FNLC pleased BC Court of Appeal upholds decision that demonstration of Indigenous ceremonies in schools, does not infringe on religious freedoms

  • Press Release

December 13, 2022

News Category
Press Release

(xʷməθkʷəy̓əm (Musqueam), Sḵwx̱wú7mesh (Squamish) and səlilwətaɬ (Tsleil-Waututh)/Vancouver, B.C.) The First Nations Leadership Council (FNLC) is pleased that the BC Court of Appeal (BCCA) has upheld the BC Supreme Court decision in Servatius v. Alberni School District No. 70 - and intervenor Nuu-chah-nulth Tribal Council.

In the case, the mother of two of the students attending a public school in Port Alberni alleged that the school infringed her Charter guaranteed freedom of religion by compelling her children to participate in religious ceremonies contrary to their own faith and by violating the principle of state neutrality. This resulted after the elementary school invited guests to demonstrate two Indigenous cultural practices; a smudging event held in a classroom and a hoop dance during which the dancer said a prayer.

In the original case, the mother, Candice Servatius, alleged her two children were forced to participate in the event. Significantly, Servatius argued that the school district’s use of Indigenous practices is comparable to the residential school system - a grossly contorted comparison to the past cultural genocide inflicted on Indigenous peoples in Canada.

This case was a clear attempt to disallow the public education system from teaching about and demonstrating examples of First Nations cultures in the public school system. Any other result in judgement would have resulted in furthering continued insensitivity and ignorance about First Nations peoples, their cultures, and their languages and would have been a blow to reconciliation.

“We hold our hands up to the Nuu-chah-nulth Tribal Council in their efforts to intervene in this important case,” said Cheryl Casimer of the First Nations Summit Political Executive. “A critical part of reconciliation is about creating space, especially in our education system, for greater awareness and understanding of BC First Nations cultures, languages and traditions. An awareness that provides context for who we are peoples and communities. As the Nuu-chah-nulth have said, First Nations are not a religion. Our cultural practices, ceremonies and languages are at the heart and fabric of who we are as peoples since time immemorial”.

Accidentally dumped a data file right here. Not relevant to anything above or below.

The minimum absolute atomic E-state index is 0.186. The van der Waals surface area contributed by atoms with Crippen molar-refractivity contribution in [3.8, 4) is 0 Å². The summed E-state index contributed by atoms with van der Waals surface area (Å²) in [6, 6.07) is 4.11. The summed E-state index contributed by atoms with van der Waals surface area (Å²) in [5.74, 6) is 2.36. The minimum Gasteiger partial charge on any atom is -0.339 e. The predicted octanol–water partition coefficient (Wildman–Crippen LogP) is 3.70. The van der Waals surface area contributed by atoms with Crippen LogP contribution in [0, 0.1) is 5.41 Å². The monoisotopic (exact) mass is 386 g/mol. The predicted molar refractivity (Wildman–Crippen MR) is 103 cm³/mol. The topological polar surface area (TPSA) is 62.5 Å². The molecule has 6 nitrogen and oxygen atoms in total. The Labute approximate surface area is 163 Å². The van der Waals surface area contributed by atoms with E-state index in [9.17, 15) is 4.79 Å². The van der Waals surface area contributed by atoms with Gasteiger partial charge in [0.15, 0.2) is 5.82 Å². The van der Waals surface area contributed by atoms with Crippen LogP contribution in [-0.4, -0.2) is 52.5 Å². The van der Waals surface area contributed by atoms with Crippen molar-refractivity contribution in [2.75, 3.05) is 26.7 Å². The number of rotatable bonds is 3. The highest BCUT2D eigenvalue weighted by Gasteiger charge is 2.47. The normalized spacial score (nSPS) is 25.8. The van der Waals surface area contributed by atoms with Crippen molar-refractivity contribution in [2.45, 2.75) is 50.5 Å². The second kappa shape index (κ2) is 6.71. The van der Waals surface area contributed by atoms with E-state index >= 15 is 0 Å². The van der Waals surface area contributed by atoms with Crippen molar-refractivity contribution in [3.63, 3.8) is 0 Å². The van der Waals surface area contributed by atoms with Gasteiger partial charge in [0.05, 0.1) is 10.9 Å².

Grand Chief Stewart Phillip, UBCIC President, stated, “Today is a good day and we are pleased to be responding to this positive decision by the BC Court of Appeal. Reconciliation is a long and complicated journey, and we are reminded every day of the racism and intolerance that still exists throughout society toward Indigenous peoples and is passed from one generation to the next. I truly hope that Candice Servatius and all other parents with children in the school system come to realize the incredible wealth that we as Indigenous peoples have to share regarding our Indigenous laws and legal orders and our cultural practices that we have enjoyed since time immemorial.”

“We must act to decolonize and then defend the progress that has been made. I am grateful for the Nuu-chah-nulth Tribal Council and their fight to protect the gains First Nations have made to practice self-determination over their lands, cultures, governance, economies, and education systems. The decision to uphold the BC Supreme Court’s decision attempts to keep Indigenous peoples’ history and experiences centred within every person's consciousness and help to build continued resilience against erasure, extraction, and oppression”, said Regional Chief Terry Teegee of the BC Assembly of First Nations.

View press release PDF